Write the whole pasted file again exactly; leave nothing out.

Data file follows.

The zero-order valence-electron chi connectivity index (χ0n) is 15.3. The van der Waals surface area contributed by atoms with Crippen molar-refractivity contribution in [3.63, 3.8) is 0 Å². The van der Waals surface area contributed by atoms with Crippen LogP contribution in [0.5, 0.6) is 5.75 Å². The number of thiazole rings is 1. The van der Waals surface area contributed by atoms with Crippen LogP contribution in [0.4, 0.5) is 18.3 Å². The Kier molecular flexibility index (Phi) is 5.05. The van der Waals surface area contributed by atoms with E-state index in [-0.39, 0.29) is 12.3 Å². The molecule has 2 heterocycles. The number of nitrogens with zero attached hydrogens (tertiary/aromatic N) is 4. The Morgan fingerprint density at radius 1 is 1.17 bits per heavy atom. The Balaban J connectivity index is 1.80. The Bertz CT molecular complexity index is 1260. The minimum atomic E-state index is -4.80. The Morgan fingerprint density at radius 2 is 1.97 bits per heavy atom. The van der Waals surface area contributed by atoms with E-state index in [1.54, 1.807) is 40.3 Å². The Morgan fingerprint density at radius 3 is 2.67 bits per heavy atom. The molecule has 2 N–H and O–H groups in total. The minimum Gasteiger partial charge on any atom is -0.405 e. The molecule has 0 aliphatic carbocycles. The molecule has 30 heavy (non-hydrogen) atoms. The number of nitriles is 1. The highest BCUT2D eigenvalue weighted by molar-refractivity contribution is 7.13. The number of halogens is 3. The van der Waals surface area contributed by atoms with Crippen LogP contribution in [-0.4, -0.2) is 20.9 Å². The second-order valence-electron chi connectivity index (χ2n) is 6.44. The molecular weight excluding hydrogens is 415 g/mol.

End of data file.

The zero-order valence-electron chi connectivity index (χ0n) is 15.3. The van der Waals surface area contributed by atoms with Crippen molar-refractivity contribution in [3.63, 3.8) is 0 Å². The van der Waals surface area contributed by atoms with Crippen LogP contribution in [0.5, 0.6) is 5.75 Å². The number of thiazole rings is 1. The van der Waals surface area contributed by atoms with Crippen LogP contribution in [0.4, 0.5) is 18.3 Å². The Kier molecular flexibility index (Phi) is 5.05. The van der Waals surface area contributed by atoms with E-state index in [-0.39, 0.29) is 12.3 Å². The molecule has 2 heterocycles. The number of nitrogens with zero attached hydrogens (tertiary/aromatic N) is 4. The Morgan fingerprint density at radius 1 is 1.17 bits per heavy atom. The Balaban J connectivity index is 1.80. The Bertz CT molecular complexity index is 1260. The minimum atomic E-state index is -4.80. The Morgan fingerprint density at radius 2 is 1.97 bits per heavy atom. The van der Waals surface area contributed by atoms with E-state index in [1.54, 1.807) is 40.3 Å². The Morgan fingerprint density at radius 3 is 2.67 bits per heavy atom. The molecule has 2 N–H and O–H groups in total. The minimum Gasteiger partial charge on any atom is -0.405 e. The molecule has 0 aliphatic carbocycles. The molecule has 30 heavy (non-hydrogen) atoms. The number of nitriles is 1. The highest BCUT2D eigenvalue weighted by molar-refractivity contribution is 7.13. The number of halogens is 3. The van der Waals surface area contributed by atoms with Crippen LogP contribution in [-0.4, -0.2) is 20.9 Å². The second-order valence-electron chi connectivity index (χ2n) is 6.44. The molecular weight excluding hydrogens is 415 g/mol.